|Mary C. Goodwillie was born in Cleveland, Ohio in 1870. She attended Miss Hershey’s
School in Boston, there developing a love and appreciation of literature. She came to
Baltimore with her family in 1898. Goodwillie was for many years active in the Family
Welfare Association and from 1924-1945 was the president of the Baltimore Social
Service Exchange. She was also president of the Friends of Johns Hopkins University
Library, and during World War I she organized the Red Cross Home Service. For many
years she was active in the Community Fund from which she was given a distinguished
service medal in 1938. Goodwillie was instrumental in establishing the Junior League
of Baltimore, the Contemporary Club, and the Baltimore Poetry Society. She was very
much interested in music and the theater.
For many years she was on the Board of the Women’s Auxiliary of Johns Hopkins Hospital, and outstanding among her services to the Hospital was her reorganization of the Medical-Social Services Department. In 1940 she was given an honorary M.A. degree by Johns Hopkins University in recognition of her many contributions not only to Hopkins, but to the community. For a time she gave courses in Social Economics at the University. She died on June 28, 1949 and left a legacy to Johns Hopkins of $10,000. To honor Goodwillie’s memory, the Goodwillie Room was opened in Gilman Hall in October 1949 as a special library reading room and lounge. Formerly used as a meeting room for the Board of Trustees, the room was designated as the meeting place for the Friends of the Library.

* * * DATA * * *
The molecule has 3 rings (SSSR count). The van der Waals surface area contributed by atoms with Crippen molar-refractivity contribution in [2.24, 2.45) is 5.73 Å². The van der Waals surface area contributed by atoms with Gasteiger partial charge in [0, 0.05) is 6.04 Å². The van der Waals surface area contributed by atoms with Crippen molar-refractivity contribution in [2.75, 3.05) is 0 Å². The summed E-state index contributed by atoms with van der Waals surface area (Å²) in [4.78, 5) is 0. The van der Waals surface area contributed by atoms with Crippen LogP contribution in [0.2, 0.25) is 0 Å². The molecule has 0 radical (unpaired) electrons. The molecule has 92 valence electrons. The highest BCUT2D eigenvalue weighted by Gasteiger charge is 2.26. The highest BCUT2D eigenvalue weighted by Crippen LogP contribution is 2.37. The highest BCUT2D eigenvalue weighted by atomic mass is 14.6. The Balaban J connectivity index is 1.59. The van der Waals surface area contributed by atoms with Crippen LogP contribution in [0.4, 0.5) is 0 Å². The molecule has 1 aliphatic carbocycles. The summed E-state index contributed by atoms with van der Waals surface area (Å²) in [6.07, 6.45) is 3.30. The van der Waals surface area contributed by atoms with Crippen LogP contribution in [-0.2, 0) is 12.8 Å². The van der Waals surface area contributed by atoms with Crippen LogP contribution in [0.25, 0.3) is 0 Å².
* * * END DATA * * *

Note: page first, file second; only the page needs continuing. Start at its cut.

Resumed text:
In 1910, Miss Mary Goodwillie gathered together ten friends to learn about social service, to better understand the needs of the Baltimore community, and to take steps to help ease the plight of the city’s oppressed. The group expanded and on April 22, 1912, Miss Goodwillie and her colleagues established the Junior League of Baltimore (JLB) – the fifth Junior League internationally. The young members, many from families where community service was a way of life, quickly immersed themselves in their mission, “to promote voluntarism and improve conditions through trained volunteers.”
The first members met at Goodwillie’s house to read and discuss books on civic responsibility. However, soon the women began to see that the JLB offered a way to impact their community in an era before women won the vote. Early JLB literature indicates young members were asked to boycott stores that didn’t comply with labor unions to show support for fair wages. Additionally, the JLB hosted what The Baltimore Sun called “probably the first public debate by women ever held in Baltimore on the question of woman suffrage.”
The benefit of her contributions to society and to the advancement and independence of women can be seen in the long and rich 103 year history of the Junior League of Baltimore whose members have been advocates for women, children, people with disabilities, and senior citizens since the organization’s founding at the start of the 20th century.
Biography courtesy of the Maryland Commission for Women, 2016.
© Copyright Maryland State Archives, 2016